Judges elaborate on decision to dismiss lawsuit over NC elections board

Posted October 31, 2017 4:08 p.m. EDT
Updated October 31, 2017 6:39 p.m. EDT

Members of the State Board of Elections work their way through a marathon hearing on Sept. 8, 2016.

— A three-judge panel on Tuesday reaffirmed its decision to dismiss Gov. Roy Cooper's challenge to lawmakers' efforts to overhaul the state elections board.

The panel kicked the lawsuit to the curb in June, saying it lacked jurisdiction to settle what had become a political dispute, but the Supreme Court asked the judges to elaborate on that stance before it could address Cooper's appeal.

A legislative push to combine the State Board of Elections and the State Ethics Commission into a single eight-member board split evenly between Democrats and Republicans has been the focus of a power struggle between Cooper and Republican leaders in the General Assembly since the measure was first passed in a special session two weeks before Christmas.

The three-judge panel initially ruled with Cooper on the legality of the move, but lawmakers tweaked aspects of the merged board and gained the panel's approval for it.

"The text of the Constitution makes clear that the power to alter the functions and duties of state agencies is reserved to the Legislature through its law-making ability and to the Governor through executive order subject to review by the Legislature," the panel wrote in its order Tuesday. "This Court cannot interject itself into a balance struck in the text of a Constitution specifically dealing with the organization and structure of a state agency. The merger of the Board of Elections and Ethics Commission ... is a political question and therefore a nonjusticable issue, and that this court lacks authority to review."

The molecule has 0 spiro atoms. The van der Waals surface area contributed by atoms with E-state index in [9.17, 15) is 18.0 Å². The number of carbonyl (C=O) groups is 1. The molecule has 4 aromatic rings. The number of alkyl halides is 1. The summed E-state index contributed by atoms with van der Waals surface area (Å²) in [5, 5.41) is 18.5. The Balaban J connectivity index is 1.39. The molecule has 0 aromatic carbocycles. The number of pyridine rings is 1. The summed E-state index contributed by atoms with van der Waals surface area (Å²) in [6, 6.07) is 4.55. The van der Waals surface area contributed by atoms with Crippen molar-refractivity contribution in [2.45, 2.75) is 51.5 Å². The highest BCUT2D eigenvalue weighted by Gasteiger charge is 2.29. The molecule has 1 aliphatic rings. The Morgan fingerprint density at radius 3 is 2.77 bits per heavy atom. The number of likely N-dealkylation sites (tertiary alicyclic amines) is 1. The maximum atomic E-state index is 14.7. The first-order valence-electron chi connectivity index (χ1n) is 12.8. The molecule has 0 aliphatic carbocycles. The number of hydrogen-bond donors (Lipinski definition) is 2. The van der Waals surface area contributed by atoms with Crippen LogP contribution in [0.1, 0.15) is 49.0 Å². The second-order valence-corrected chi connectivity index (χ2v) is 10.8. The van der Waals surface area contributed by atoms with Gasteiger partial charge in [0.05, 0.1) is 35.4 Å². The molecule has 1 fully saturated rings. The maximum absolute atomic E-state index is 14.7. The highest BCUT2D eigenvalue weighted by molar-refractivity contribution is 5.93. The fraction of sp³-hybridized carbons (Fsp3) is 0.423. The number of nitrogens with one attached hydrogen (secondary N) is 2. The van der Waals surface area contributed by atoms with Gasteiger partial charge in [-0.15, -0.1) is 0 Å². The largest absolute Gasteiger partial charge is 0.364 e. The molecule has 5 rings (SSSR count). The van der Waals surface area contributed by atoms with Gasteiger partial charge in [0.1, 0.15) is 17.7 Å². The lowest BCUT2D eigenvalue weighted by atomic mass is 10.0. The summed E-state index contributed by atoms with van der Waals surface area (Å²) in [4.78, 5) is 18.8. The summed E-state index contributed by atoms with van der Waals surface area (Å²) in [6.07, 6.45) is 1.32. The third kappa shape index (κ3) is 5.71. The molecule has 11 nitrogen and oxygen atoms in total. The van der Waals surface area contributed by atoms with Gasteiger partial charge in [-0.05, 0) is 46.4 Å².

Because of that, the judges said they were reluctant to address the merits of Cooper's case but did so because the Supreme Court asked them to do so.

They determined that Cooper has the authority to appoint all members of the new eight-member board and to remove any of them for cause, but speculation that the board's Democratic and Republican members would repeatedly deadlock on issues doesn't meet the standard for finding the combination unconstitutional.

"Were the Governor given the degree of control he seeks he seeks over either the Board of Elections or the Bipartisan Board in this case, neither board could continue to function as an independent regulatory and quasi-judicial agency," the judges wrote.

Republican lawmakers praised the decision.

"The three-judge panel recognized that Governor Cooper’s demands would undermine the independence of our elections and ethics enforcement," Rep. David Lewis, R-Harnett, who chairs the House Committee on Elections and Ethics Law, said in a statement. "A Governor having the ability to completely control the members of the board that investigates his campaign and administration would make a mockery of the ethics reforms North Carolina has enacted since 2006. I’m grateful to see that this court saw through the political rhetoric and upheld the new Bipartisan Elections and Ethics Board."

"We appreciate the court’s thoughtful and well-reasoned decision rejecting Roy Cooper’s attempts to drag his political battles into the courtroom, and we encourage him to abandon taxpayer-funded lawsuits and follow the bipartisan elections and ethics board law," Senate President Pro Tem Phil Berger and House Speaker Tim Moore said in a joint statement.